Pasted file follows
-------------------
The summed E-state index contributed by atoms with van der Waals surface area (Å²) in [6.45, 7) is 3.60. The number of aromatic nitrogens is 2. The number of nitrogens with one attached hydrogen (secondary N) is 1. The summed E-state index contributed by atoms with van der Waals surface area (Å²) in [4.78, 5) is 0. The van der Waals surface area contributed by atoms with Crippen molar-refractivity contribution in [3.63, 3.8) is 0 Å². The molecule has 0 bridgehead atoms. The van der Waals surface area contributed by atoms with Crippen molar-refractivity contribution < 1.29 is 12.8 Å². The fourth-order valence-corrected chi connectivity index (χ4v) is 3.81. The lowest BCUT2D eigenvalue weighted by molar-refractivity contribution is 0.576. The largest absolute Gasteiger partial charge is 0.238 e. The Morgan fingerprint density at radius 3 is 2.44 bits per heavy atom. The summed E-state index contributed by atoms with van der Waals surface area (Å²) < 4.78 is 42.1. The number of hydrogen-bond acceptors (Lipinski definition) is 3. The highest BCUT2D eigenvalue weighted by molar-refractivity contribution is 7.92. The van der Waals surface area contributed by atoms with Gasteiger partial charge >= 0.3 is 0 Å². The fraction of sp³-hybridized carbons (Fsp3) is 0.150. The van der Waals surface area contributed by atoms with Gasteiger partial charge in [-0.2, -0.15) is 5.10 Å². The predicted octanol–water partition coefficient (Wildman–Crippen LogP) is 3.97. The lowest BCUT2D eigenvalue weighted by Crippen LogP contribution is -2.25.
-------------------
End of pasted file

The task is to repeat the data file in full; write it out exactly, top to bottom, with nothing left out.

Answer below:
The summed E-state index contributed by atoms with van der Waals surface area (Å²) in [6.45, 7) is 3.60. The number of aromatic nitrogens is 2. The number of nitrogens with one attached hydrogen (secondary N) is 1. The summed E-state index contributed by atoms with van der Waals surface area (Å²) in [4.78, 5) is 0. The van der Waals surface area contributed by atoms with Crippen molar-refractivity contribution in [3.63, 3.8) is 0 Å². The molecule has 0 bridgehead atoms. The van der Waals surface area contributed by atoms with Crippen molar-refractivity contribution < 1.29 is 12.8 Å². The fourth-order valence-corrected chi connectivity index (χ4v) is 3.81. The lowest BCUT2D eigenvalue weighted by molar-refractivity contribution is 0.576. The largest absolute Gasteiger partial charge is 0.238 e. The Morgan fingerprint density at radius 3 is 2.44 bits per heavy atom. The summed E-state index contributed by atoms with van der Waals surface area (Å²) < 4.78 is 42.1. The number of hydrogen-bond acceptors (Lipinski definition) is 3. The highest BCUT2D eigenvalue weighted by molar-refractivity contribution is 7.92. The van der Waals surface area contributed by atoms with Gasteiger partial charge >= 0.3 is 0 Å². The fraction of sp³-hybridized carbons (Fsp3) is 0.150. The van der Waals surface area contributed by atoms with Gasteiger partial charge in [-0.2, -0.15) is 5.10 Å². The predicted octanol–water partition coefficient (Wildman–Crippen LogP) is 3.97. The lowest BCUT2D eigenvalue weighted by Crippen LogP contribution is -2.25.